On the plateau within the fortifications have been discovered several rectangular buildings, one of them with a round apse. The walls were made of wooden stakes barraged with rods and stitched together with clay. The buildings were covered with reeds and other types of straws. The floor was made of yellow clay, well pressed. The buildings were very close to each other, sometimes the distance between them being only 1 m.[5]

In the summer of 1962 there have been several surveys to verify the surrounding plain, in the vicinity of the mound, outside the ditch. These surveys have shown that the Dacian settlement was not limited to the plateau surrounded by the ditch, but it was spread out in the open field nearby. The plateau was the only fortified point of the settlement, while by contrast, the outside dwellings were mud huts partially carved into the earth, and having a very poor inventory of objects. This is a sure proof of the existence of social stratification,[5] with the wealthy (tarabostes) staying on the hillock, while the hovels of the free men (comati) lay in the surrounding areas.[4]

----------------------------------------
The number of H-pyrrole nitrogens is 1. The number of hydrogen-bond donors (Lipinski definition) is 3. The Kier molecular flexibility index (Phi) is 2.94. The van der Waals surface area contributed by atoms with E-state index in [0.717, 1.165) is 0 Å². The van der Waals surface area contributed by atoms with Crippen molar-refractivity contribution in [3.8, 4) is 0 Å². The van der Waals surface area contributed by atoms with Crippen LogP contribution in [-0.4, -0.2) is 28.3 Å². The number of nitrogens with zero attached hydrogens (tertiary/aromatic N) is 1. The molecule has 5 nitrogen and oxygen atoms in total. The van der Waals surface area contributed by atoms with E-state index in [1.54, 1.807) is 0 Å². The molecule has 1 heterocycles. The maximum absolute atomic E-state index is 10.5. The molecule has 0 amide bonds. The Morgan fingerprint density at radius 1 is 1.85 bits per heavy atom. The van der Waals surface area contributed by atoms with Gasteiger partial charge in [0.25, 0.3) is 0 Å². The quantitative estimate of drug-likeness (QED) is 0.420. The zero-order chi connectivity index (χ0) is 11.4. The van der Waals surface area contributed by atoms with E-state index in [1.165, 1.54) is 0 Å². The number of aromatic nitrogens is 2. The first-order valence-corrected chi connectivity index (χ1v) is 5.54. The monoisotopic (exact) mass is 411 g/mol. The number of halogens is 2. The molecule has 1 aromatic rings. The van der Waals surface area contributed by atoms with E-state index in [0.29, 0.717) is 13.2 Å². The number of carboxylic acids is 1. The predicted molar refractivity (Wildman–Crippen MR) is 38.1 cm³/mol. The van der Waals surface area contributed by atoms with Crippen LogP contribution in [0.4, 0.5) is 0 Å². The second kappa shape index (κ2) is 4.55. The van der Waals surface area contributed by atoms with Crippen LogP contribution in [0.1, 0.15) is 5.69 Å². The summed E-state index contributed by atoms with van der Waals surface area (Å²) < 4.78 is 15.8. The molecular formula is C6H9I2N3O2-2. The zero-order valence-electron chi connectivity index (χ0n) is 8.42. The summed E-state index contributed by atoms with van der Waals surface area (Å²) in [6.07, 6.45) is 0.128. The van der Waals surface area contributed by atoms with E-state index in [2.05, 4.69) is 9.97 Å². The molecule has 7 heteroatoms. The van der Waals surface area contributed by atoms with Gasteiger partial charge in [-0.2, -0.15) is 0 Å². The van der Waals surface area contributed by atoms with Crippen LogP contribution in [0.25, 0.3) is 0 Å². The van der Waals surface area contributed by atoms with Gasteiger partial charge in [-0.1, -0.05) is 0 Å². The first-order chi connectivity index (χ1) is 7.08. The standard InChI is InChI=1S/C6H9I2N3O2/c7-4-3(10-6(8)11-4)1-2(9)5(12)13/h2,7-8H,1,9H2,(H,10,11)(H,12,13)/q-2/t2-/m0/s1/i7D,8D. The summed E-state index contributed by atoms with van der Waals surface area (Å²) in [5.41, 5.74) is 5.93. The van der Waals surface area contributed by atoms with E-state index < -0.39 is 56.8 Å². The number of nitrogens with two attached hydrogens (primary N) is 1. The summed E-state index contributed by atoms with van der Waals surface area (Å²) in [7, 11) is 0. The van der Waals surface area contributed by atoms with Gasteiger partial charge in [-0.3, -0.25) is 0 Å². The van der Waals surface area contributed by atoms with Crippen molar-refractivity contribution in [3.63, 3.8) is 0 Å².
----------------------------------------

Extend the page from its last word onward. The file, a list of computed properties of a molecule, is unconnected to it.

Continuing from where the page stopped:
In one of the buildings were uncovered crucibles for molten liquid metal, clay molds, an anvil of iron, small bronze chisels, several small objects like fibulae, metal ornaments, buckles, mirrors, buttons, etc. Based on these objects, it is assumed that the building belonged to a craftsman involved with the manufacturing of small items, most likely a jeweler.[5]

Another important discovery was a small round sanctuary with the diameter of 7 m. The sanctuary is composed of a central hearth, perhaps used for offerings, surrounded by thick but not very deep pillars, made of wood. Particularly interesting is the succession of pillars, namely six round pillars followed by a larger rectangular pillar, which closely resembles the large round sanctuary on the terrace of Sarmizegetusa, which was serving as a sanctuary-calendar.[5]

A Dacian workshop has been discovered with equipment for minting coins along with evidence of bronze, silver, and iron working that suggests a broad-spectrum of metal-smithing.[23] Anvils in the shape of massive truncated pyramids were found in the workshop with heights between 0.14 and 0.15 m and weights between 6.85 and 7.65 kg.[24]

The excavations in 2005 have identified the Dacian and Late Bronze Age layers, and recovered charred remains of grains, animal bones and parts from a metal workshop.[22]